AN Irish lecturer who was hacked to death by a former student outside a French university earlier this month has been laid to rest, as more details emerge of the brutal attack which claimed his life.
John Dowling, 66, an English language teacher originally from Dublin, was fatally stabbed outside Pôle Universitaire Léonard de Vinci in northwest Paris on Wednesday, December 5 as he left the campus for lunch.
His attacker, 37-year-old Pakistani national Ali Rajput, was kicked out of the institution last year after failing his first-year exams and has since been charged with murder.
The university's security guards have now broken their silence for the first time since they witnessed the senseless killing of Mr Dowling, who was due to retire after two decades teaching there.
Head of security Sebastien Morilhat, 44, said he spotted Rajput conversing with Mr Dowling out in the forecourt just moments before he pulled out a steak knife and stabbed him 23 times.
"This is a young man we were watching because after being excluded in 2017 he had already returned several times, especially to meet management," said Mr Morilhat, who is employed by a security firm utilised by the university, in an interview with Le Parisien newspaper.
"A report had already been made to the local police station, but at the time no offense had been committed and the student did not display aggressive behavior".
Mr Morilhat said he asked one of his CCTV operators to zoom in on Rajput after he approached Mr Dowling at around noon on the day of the attack.
"In a few seconds, everything changed and my agent began screaming when he saw the attacker stabbing," he recalled.
The trained security guard and three of his colleagues quickly rushed outside in an attempt to save Mr Dowling's life.
"I saw the knife on the ground and I grabbed the aggressor in an armlock," he added.
Fellow security guard Rachid Hadri said: "I was holding him by the feet while the professor was dying before my eyes. The other officers blocked the students who were watching".
Mr Hadri said he would "always remember the last goodbye" of the popular Irish academic, who "as usual had waved at us" on his way out for lunch that fateful Wednesday.
Rajput, who had been living illegally in France since he was expelled in September 2017, faces up to 30 years in prison if found guilty.
The ex-pupil claimed to police that Mr Dowling had previously mocked his Muslim religion during an English language class, but no other students recalled such an incident and his claims have not been taken seriously by police.
The security team who tried in vain to save the Irishman's life have received support from psychologists, and were commended by the Union for a Popular Movement (UMP) party's Patrick Devedjian last Friday.
The politician, who is a close confidante of former French president Nicolas Sarkozy, told the four men: "You have shown immense courage and calmness under pressure."
Security chief Mr Morilhat replied: "We feel like we went to war together."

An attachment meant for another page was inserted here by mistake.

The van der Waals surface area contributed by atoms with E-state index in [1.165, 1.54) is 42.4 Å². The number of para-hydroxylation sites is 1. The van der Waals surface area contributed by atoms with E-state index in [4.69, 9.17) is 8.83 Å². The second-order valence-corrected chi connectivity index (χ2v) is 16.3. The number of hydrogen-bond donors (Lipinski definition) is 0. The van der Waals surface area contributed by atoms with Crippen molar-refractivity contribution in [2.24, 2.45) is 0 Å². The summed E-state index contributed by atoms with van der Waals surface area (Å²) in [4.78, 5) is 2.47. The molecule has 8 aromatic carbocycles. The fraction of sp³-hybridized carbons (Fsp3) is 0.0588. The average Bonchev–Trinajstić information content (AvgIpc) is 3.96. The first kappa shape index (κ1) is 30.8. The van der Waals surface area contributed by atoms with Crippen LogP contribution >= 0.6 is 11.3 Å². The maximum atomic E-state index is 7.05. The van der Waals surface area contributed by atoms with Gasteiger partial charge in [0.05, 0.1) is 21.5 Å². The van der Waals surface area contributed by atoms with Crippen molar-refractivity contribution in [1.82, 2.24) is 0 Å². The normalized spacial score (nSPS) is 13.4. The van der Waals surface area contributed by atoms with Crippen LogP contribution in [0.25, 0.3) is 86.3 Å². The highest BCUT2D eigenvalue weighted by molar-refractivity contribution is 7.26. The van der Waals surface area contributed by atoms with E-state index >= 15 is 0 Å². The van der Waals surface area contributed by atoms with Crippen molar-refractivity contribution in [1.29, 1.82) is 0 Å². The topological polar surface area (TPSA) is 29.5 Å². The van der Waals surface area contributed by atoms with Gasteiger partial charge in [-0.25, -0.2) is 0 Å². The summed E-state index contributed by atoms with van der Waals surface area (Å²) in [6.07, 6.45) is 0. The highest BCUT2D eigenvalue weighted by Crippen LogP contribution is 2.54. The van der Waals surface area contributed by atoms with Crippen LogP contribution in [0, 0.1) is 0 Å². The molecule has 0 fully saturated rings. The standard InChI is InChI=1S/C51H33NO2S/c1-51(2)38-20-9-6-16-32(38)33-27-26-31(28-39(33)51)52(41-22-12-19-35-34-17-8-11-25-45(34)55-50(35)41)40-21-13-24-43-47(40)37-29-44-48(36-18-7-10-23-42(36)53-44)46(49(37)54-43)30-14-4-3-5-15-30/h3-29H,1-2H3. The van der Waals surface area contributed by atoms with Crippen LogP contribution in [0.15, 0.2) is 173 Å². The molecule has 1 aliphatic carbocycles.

Laid to rest
John Dowling was finally laid to rest in Paris on Tuesday, after which friends and family gathered at the university where he taught English language and European civilisation for two decades to celebrate his life.
Around 20 relatives of Mr Dowling, and his partner Ann, travelled over from Ireland for a private funeral at a local crematorium prior to the memorial service.
Nelly Rouyres, a colleague, said the slain intellectual was "brought up in a hardworking Irish family", and learned Italian simply because he wanted to read the works of Dante in Venice.
He was also a devoted fan of Munster Rugby, and 13 student athletes donned red Munster jerseys to sing the rugby anthem 'Ireland's Call' in memory of their popular teacher.
Some of the hundreds of messages of condolence left at the university were read aloud, describing John's smile and laughter, his love of Ireland, his erudition and ability to instill belief in less confident learners.
One tribute left outside the institution was a Tricolour shamrock with the words "Thank you John" inscribed underneath – and the green, white and gold of Ireland's flag has become an emblem of remembrance at the school, with many mourners wearing it on a badge.
The family brought a Mass card with a photograph of their late loved-one, with the poem 'Do Not Stand At My Grave And Weep' by Mary Elizabeth Frye printed on the back.
David Dupuis, a former student who later became a colleague, said Mr Dowling's classes were "better than going to the movies or the theatre... his mere presence made you feel happy... he could light the fire of learning within you."
Another coworker, fellow Irishman Andrew Ryan, said through tears: "He was a young man with white hair... his wonderful soul is on the right hand of God now."
Fr Hugh Connolly – who ministers to the Irish community in Paris – saluted the lecturer's heartbroken partner Ann and his siblings Dorothy, Sylvia, Derek and Colm, before reading the Irish blessing "May the road rise up to meet you" in Irish, French and English.
"Today we reflect on a good life, a life of service," added Fr Connolly.
Lucas Jacq, another former student, concluded the eulogies by saying: "The joy you have provided us will remain. Nothing will stop us from living like you did, with such humanity."
At the end of the ceremony, an image of Mr Dowling with students on the eve of his death was displayed as a tenor sang The Parting Glass – the trad classic's lyric "Goodnight and joy be with you" ringing out as the mourners bid their farewells.